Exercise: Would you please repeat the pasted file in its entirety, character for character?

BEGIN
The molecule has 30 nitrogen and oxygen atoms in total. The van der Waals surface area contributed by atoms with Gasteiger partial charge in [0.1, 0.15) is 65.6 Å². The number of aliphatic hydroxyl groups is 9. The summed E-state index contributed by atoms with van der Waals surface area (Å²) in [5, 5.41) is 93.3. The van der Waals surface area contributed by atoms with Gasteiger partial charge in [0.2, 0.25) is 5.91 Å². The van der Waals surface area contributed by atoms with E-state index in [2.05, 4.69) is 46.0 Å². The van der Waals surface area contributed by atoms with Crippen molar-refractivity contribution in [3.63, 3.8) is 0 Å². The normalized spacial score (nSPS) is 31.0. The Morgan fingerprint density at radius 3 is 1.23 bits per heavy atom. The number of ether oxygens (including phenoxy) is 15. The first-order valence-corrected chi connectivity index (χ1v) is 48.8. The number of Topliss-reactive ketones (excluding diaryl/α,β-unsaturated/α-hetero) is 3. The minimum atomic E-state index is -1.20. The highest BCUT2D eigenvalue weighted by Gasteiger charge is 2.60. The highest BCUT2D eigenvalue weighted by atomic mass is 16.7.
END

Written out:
The molecule has 30 nitrogen and oxygen atoms in total. The van der Waals surface area contributed by atoms with Gasteiger partial charge in [0.1, 0.15) is 65.6 Å². The number of aliphatic hydroxyl groups is 9. The summed E-state index contributed by atoms with van der Waals surface area (Å²) in [5, 5.41) is 93.3. The van der Waals surface area contributed by atoms with Gasteiger partial charge in [0.2, 0.25) is 5.91 Å². The van der Waals surface area contributed by atoms with E-state index in [2.05, 4.69) is 46.0 Å². The van der Waals surface area contributed by atoms with Crippen molar-refractivity contribution in [3.63, 3.8) is 0 Å². The normalized spacial score (nSPS) is 31.0. The Morgan fingerprint density at radius 3 is 1.23 bits per heavy atom. The number of ether oxygens (including phenoxy) is 15. The first-order valence-corrected chi connectivity index (χ1v) is 48.8. The number of Topliss-reactive ketones (excluding diaryl/α,β-unsaturated/α-hetero) is 3. The minimum atomic E-state index is -1.20. The highest BCUT2D eigenvalue weighted by Gasteiger charge is 2.60. The highest BCUT2D eigenvalue weighted by atomic mass is 16.7.